When you sign the paperwork for your loan or lease, there may be a provision for dropping the cosigner, which you should do as soon as possible. If there is no provision, ask your lender about it. If they cannot allow you to drop the cosigner, and that’s something that is important to you, you may need to find a new lender or explore eventual refinancing options down the road.

So, when you are ready to apply for a loan or new apartment, and you need a cosigner, you now have a better idea of what that means, both for you and for the person agreeing to be held legally responsible for your outstanding debt.

For more information about repairing your credit to avoid having to ask someone you love to be a cosigner, visit www.credit.com, where you can also get a free credit report.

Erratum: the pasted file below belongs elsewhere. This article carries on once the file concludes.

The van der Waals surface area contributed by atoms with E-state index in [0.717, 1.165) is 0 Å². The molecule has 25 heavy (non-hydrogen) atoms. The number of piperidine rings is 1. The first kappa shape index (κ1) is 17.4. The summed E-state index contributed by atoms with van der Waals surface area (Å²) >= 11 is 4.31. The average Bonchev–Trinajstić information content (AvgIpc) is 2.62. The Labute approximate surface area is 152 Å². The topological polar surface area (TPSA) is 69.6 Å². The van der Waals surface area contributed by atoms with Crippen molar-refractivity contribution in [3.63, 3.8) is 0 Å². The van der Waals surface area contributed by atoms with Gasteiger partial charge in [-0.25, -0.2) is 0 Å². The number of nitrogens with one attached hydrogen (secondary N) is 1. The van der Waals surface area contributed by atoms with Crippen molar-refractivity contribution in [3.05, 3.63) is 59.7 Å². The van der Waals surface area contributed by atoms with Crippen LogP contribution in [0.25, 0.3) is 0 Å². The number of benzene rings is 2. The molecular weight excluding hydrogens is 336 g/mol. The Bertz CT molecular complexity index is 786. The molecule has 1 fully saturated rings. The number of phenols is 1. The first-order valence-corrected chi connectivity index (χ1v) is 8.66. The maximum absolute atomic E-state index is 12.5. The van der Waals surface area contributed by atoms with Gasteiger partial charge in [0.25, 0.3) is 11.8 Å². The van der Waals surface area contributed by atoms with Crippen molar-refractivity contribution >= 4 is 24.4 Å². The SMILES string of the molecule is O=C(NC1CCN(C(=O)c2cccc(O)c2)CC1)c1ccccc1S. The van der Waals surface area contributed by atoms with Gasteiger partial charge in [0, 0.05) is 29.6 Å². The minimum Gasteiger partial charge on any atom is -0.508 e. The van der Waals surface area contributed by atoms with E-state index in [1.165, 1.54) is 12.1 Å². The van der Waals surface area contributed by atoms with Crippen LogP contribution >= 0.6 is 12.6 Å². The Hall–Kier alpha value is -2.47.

If you’re concerned about your credit, you can check your three credit reports for free once a year. To track your credit more regularly, Credit.com’s free Credit Report Card is an easy-to-understand breakdown of your credit report information that uses letter grades—plus you get two free credit scores updated every 14 days.

You can also carry on the conversation on our social media platforms. Like and follow us on Facebook and leave us a tweet on Twitter.

Comments on articles and responses to those comments are not provided or commissioned by a bank advertiser. Responses have not been reviewed, approved or otherwise endorsed by a bank advertiser. It is not a bank advertiser's responsibility to ensure all posts and/or questions are answered.

Please note that our comments are moderated, so it may take a little time before you see them on the page. Thanks for your patience.